"It grants women the right to hold decision-making positions in entities and judicial bodies without discrimination, thus achieving equality between women and men in all civil, political, and cultural rights," Morsy continued.
"The strategic framework started with Egypt's Vision 2030 and we have been sustaining a developing agenda. With that said, we have developed the national strategy to work on several issues, including the empowerment of Egyptian women, combating VAW and Female Genital Mutilation (FGM) as well as child marriage and human trafficking. The NCW has also launched a number of campaigns to raise awareness against violence against women and launched a dialogue with partners to share good practices and innovative solutions that can protect the human rights of women and girls in particular," she added.
A number of campaigns were launched, including the Secret of your Power, which has made over 135 million reach, as well as Don't be Silent, which resulted in a 25 percent increase in reports on the hotline of the Women's Complaint Office.
"The VAW is a huge area because we are dealing with a pandemic of gender-based violence against women and girls that was now intersected with the Covid-19 pandemic and we have started seeing additional problems. We also have reports on cases of violence against women during child birth and this is something that was not addressed before because this area is covered by silence and denial. There is also violence against women journalists and online violence against women, explained Dubravka Simonovic, UN special rapporteur on VAW.
"What I am seeing from my global perspective is that gender-related killing of women is not counted in Egypt under the umbrella of VAW. All other forms of violence against women are counted in one area but killings are counted separately under homicides, and if you look at gender-related killings of women they are usually done by intimate partners or former husbands. So as we see in this specific category in each murder the police should look into the relation between the victim and the perpetrator and if it was intimate partner killing or family member killing it should be counted," Simonovic explained.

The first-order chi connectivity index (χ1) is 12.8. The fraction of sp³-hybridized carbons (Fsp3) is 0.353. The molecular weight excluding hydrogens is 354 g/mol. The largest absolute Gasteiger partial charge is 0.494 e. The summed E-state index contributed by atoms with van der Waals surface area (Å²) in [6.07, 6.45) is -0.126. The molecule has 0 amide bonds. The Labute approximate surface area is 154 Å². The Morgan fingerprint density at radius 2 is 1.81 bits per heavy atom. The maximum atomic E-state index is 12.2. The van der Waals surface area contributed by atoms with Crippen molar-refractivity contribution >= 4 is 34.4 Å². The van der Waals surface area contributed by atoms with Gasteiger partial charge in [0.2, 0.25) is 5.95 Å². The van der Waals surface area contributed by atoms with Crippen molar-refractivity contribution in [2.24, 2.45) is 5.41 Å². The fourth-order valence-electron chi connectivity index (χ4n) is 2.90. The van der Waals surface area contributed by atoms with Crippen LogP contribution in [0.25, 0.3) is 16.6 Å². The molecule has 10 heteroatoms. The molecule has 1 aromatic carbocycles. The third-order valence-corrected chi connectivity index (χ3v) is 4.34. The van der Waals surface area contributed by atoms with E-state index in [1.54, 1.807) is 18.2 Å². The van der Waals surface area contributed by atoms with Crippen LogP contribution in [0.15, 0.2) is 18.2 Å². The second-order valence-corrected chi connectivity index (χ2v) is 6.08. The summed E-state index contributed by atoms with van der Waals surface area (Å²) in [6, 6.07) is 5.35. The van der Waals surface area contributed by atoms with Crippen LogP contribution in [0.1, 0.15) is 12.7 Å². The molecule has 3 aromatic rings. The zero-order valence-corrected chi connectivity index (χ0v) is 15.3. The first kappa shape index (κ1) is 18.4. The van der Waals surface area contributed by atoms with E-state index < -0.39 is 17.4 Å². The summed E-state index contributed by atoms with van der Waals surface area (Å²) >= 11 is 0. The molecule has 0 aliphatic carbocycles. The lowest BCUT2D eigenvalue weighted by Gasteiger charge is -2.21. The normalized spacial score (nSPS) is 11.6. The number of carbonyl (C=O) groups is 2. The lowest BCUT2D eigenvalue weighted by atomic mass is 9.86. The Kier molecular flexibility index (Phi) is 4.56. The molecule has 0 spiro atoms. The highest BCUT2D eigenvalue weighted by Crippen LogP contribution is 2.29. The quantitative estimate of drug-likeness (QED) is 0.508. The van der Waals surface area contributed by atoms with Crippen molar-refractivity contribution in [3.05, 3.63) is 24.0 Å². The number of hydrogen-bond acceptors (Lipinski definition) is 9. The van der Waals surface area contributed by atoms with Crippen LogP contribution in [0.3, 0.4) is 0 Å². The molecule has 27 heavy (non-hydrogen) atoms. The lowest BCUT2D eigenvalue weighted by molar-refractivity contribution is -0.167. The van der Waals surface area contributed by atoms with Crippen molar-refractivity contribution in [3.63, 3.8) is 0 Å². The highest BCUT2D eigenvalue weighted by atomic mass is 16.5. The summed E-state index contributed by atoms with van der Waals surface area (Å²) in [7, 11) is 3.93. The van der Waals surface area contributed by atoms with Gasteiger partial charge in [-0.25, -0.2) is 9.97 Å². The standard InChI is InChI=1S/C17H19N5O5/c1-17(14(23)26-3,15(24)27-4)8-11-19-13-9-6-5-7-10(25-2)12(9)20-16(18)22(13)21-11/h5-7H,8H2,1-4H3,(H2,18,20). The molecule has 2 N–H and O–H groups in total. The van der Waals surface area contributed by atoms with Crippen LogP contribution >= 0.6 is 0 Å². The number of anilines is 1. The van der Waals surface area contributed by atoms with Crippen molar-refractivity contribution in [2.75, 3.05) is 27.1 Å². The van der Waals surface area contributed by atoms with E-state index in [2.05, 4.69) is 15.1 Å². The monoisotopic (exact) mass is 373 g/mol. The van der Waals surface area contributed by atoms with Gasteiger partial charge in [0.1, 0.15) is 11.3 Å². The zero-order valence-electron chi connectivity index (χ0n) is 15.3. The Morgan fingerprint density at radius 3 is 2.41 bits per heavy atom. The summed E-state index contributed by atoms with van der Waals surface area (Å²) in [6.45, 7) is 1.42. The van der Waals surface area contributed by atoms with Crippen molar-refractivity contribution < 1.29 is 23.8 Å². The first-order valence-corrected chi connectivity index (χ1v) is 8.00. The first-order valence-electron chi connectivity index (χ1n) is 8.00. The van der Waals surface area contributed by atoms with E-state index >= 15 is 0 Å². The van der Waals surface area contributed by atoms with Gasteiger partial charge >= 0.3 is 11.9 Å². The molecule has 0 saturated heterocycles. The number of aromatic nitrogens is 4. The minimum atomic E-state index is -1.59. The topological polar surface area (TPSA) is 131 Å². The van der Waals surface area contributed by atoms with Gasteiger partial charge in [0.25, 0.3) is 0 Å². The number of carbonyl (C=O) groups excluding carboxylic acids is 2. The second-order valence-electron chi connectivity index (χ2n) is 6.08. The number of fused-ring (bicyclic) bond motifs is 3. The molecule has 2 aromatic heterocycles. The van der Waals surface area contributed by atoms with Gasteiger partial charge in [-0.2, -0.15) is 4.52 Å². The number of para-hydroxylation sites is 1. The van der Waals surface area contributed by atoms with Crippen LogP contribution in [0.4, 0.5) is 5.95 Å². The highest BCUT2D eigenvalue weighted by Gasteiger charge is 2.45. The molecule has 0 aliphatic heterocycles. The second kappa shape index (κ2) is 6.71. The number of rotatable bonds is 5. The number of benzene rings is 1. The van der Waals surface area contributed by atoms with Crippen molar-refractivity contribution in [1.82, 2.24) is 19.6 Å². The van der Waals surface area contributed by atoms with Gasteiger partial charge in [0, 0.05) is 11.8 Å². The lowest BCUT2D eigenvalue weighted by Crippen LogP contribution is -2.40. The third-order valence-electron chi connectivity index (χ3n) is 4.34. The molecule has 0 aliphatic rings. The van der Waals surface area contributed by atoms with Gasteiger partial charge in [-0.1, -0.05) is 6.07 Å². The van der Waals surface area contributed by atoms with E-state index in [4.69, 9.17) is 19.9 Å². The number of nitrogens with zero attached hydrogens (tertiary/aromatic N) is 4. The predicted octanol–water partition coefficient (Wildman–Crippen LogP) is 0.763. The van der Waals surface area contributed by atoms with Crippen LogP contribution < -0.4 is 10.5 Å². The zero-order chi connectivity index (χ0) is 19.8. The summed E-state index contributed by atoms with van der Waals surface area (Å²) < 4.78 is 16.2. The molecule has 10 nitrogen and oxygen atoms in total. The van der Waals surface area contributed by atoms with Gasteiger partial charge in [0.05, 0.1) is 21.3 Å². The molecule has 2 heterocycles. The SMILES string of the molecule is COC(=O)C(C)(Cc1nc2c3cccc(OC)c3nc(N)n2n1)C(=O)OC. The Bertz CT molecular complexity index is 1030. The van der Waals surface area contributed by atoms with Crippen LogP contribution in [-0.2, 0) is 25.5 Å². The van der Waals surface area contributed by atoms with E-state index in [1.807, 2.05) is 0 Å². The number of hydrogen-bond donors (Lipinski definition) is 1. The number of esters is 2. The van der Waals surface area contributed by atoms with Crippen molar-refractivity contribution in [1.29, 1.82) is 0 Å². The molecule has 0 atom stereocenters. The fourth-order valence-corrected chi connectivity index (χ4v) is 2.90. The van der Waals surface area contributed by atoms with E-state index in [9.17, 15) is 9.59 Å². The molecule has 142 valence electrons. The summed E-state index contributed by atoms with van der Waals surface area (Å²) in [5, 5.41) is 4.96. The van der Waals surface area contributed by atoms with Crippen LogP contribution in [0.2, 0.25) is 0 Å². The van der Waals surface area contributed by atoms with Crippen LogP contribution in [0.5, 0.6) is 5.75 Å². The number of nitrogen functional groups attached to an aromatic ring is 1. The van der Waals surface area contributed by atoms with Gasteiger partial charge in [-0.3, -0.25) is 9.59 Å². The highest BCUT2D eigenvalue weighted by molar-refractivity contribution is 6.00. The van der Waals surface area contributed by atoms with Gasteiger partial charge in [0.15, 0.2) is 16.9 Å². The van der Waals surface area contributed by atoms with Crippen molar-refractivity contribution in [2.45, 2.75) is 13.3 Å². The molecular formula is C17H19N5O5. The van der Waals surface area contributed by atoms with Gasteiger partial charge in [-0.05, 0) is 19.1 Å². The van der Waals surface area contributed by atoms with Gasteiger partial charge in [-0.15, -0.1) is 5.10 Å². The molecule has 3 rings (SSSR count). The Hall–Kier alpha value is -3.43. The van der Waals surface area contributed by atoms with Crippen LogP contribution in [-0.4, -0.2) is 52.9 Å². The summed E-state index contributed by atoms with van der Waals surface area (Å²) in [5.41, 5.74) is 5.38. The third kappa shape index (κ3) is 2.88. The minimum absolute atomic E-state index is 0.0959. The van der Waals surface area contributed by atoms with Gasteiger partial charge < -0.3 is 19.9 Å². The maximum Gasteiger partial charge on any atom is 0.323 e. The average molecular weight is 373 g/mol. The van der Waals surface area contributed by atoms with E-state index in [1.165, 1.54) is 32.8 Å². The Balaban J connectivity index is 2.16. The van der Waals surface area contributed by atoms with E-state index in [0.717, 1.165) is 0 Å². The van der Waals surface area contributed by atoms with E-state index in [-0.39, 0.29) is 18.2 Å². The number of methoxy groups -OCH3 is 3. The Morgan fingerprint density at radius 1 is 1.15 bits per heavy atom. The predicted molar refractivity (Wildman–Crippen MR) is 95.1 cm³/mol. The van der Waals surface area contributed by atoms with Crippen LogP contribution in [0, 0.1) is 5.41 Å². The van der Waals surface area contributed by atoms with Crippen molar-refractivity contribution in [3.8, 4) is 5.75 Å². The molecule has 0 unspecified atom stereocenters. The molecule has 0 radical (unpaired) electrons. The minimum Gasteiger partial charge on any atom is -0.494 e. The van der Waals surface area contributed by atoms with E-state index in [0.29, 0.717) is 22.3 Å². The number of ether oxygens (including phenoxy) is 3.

More than 80 percent of persons killed in intimate-partner killings are women, so this is an area for prevention.
"We are here to challenge governments to pose difficult questions to push them in the right direction and to help create an interactive dialogue between different stakeholders," she added.
The webinar concluded with Gamaleldin saying that "VAW is an obstacle to the achievement of equality, development and peace; it constitutes a manifestation of the imbalanced relationship between men and women. Moreover, it's one of the negative social phenomena that negatively affects men, women, and children and prevents women from enjoying their basic right as productive members of society."
Panelists of the webinar included Nicole Ameline, member of the Committee on the Elimination of Discrimnation against Women; Maged Osman, CEO and director of the Egyptian Centre for Public Opinion Research (Baseera); Frederika Meijer, UNFPA country representative in Egypt; Christine Arab, UN Women country representative in Egypt and Iman Bibars, vice president and regional director for Ashoka, an international organisation that promotes social entrepreneurship.